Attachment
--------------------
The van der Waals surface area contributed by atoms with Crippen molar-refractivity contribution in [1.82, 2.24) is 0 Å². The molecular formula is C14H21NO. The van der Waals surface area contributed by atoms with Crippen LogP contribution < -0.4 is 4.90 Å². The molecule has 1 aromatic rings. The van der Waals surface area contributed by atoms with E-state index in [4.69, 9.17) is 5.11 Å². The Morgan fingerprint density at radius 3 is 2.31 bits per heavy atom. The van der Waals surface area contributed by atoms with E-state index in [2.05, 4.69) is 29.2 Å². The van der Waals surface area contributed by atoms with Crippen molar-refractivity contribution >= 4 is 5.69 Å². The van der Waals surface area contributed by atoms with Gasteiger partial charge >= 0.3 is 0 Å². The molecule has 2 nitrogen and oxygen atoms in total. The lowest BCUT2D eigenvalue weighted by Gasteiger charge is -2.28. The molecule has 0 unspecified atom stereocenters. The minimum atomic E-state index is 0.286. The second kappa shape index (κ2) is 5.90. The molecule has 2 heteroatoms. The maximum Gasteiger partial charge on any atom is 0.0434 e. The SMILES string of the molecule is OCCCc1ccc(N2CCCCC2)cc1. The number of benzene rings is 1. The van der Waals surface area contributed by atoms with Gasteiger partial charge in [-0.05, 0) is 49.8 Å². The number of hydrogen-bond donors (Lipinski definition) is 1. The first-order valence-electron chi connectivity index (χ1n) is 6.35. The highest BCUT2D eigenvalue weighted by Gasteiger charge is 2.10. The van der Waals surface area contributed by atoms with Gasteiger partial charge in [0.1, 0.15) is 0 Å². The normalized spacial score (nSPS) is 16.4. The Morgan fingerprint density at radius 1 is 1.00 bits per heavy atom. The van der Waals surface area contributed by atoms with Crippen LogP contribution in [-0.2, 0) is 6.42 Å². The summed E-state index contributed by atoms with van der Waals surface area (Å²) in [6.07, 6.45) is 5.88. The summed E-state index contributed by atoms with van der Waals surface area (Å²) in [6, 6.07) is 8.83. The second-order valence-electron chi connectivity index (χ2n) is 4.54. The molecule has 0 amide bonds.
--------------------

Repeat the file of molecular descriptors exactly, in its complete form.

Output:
The van der Waals surface area contributed by atoms with Crippen molar-refractivity contribution in [1.82, 2.24) is 0 Å². The molecular formula is C14H21NO. The van der Waals surface area contributed by atoms with Crippen LogP contribution < -0.4 is 4.90 Å². The molecule has 1 aromatic rings. The van der Waals surface area contributed by atoms with E-state index in [4.69, 9.17) is 5.11 Å². The Morgan fingerprint density at radius 3 is 2.31 bits per heavy atom. The van der Waals surface area contributed by atoms with E-state index in [2.05, 4.69) is 29.2 Å². The van der Waals surface area contributed by atoms with Crippen molar-refractivity contribution >= 4 is 5.69 Å². The van der Waals surface area contributed by atoms with Gasteiger partial charge >= 0.3 is 0 Å². The molecule has 2 nitrogen and oxygen atoms in total. The lowest BCUT2D eigenvalue weighted by Gasteiger charge is -2.28. The molecule has 0 unspecified atom stereocenters. The minimum atomic E-state index is 0.286. The second kappa shape index (κ2) is 5.90. The molecule has 2 heteroatoms. The maximum Gasteiger partial charge on any atom is 0.0434 e. The SMILES string of the molecule is OCCCc1ccc(N2CCCCC2)cc1. The number of benzene rings is 1. The van der Waals surface area contributed by atoms with Gasteiger partial charge in [-0.05, 0) is 49.8 Å². The number of hydrogen-bond donors (Lipinski definition) is 1. The first-order valence-electron chi connectivity index (χ1n) is 6.35. The highest BCUT2D eigenvalue weighted by Gasteiger charge is 2.10. The van der Waals surface area contributed by atoms with Gasteiger partial charge in [0.1, 0.15) is 0 Å². The normalized spacial score (nSPS) is 16.4. The Morgan fingerprint density at radius 1 is 1.00 bits per heavy atom. The van der Waals surface area contributed by atoms with Crippen LogP contribution in [-0.2, 0) is 6.42 Å². The summed E-state index contributed by atoms with van der Waals surface area (Å²) in [6.07, 6.45) is 5.88. The summed E-state index contributed by atoms with van der Waals surface area (Å²) in [6, 6.07) is 8.83. The second-order valence-electron chi connectivity index (χ2n) is 4.54. The molecule has 0 amide bonds.